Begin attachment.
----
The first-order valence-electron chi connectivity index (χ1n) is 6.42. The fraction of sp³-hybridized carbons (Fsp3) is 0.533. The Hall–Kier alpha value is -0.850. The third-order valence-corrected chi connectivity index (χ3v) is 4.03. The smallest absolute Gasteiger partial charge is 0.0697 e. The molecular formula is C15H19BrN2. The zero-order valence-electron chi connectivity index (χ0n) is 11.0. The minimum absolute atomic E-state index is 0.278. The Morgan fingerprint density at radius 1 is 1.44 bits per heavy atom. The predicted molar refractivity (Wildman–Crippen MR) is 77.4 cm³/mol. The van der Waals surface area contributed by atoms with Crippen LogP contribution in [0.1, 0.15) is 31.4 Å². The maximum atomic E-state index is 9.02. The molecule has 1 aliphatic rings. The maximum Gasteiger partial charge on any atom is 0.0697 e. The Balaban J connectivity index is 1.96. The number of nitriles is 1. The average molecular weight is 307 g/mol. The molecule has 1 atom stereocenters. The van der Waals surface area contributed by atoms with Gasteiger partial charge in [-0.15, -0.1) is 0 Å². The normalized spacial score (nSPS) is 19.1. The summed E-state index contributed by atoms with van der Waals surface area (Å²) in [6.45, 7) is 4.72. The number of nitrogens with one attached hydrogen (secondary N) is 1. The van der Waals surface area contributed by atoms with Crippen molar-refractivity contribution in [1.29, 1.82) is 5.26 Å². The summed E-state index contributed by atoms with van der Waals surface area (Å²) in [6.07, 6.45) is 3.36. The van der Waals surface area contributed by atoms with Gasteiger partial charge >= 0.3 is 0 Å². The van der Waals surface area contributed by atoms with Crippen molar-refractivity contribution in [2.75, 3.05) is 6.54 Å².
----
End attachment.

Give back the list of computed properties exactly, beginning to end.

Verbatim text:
The first-order valence-electron chi connectivity index (χ1n) is 6.42. The fraction of sp³-hybridized carbons (Fsp3) is 0.533. The Hall–Kier alpha value is -0.850. The third-order valence-corrected chi connectivity index (χ3v) is 4.03. The smallest absolute Gasteiger partial charge is 0.0697 e. The molecular formula is C15H19BrN2. The zero-order valence-electron chi connectivity index (χ0n) is 11.0. The minimum absolute atomic E-state index is 0.278. The Morgan fingerprint density at radius 1 is 1.44 bits per heavy atom. The predicted molar refractivity (Wildman–Crippen MR) is 77.4 cm³/mol. The van der Waals surface area contributed by atoms with Crippen LogP contribution in [0.1, 0.15) is 31.4 Å². The maximum atomic E-state index is 9.02. The molecule has 1 aliphatic rings. The maximum Gasteiger partial charge on any atom is 0.0697 e. The Balaban J connectivity index is 1.96. The number of nitriles is 1. The average molecular weight is 307 g/mol. The molecule has 1 atom stereocenters. The van der Waals surface area contributed by atoms with Gasteiger partial charge in [-0.15, -0.1) is 0 Å². The normalized spacial score (nSPS) is 19.1. The summed E-state index contributed by atoms with van der Waals surface area (Å²) in [6.45, 7) is 4.72. The number of nitrogens with one attached hydrogen (secondary N) is 1. The van der Waals surface area contributed by atoms with Crippen molar-refractivity contribution in [1.29, 1.82) is 5.26 Å². The summed E-state index contributed by atoms with van der Waals surface area (Å²) in [6.07, 6.45) is 3.36. The van der Waals surface area contributed by atoms with Gasteiger partial charge >= 0.3 is 0 Å². The van der Waals surface area contributed by atoms with Crippen molar-refractivity contribution in [2.75, 3.05) is 6.54 Å².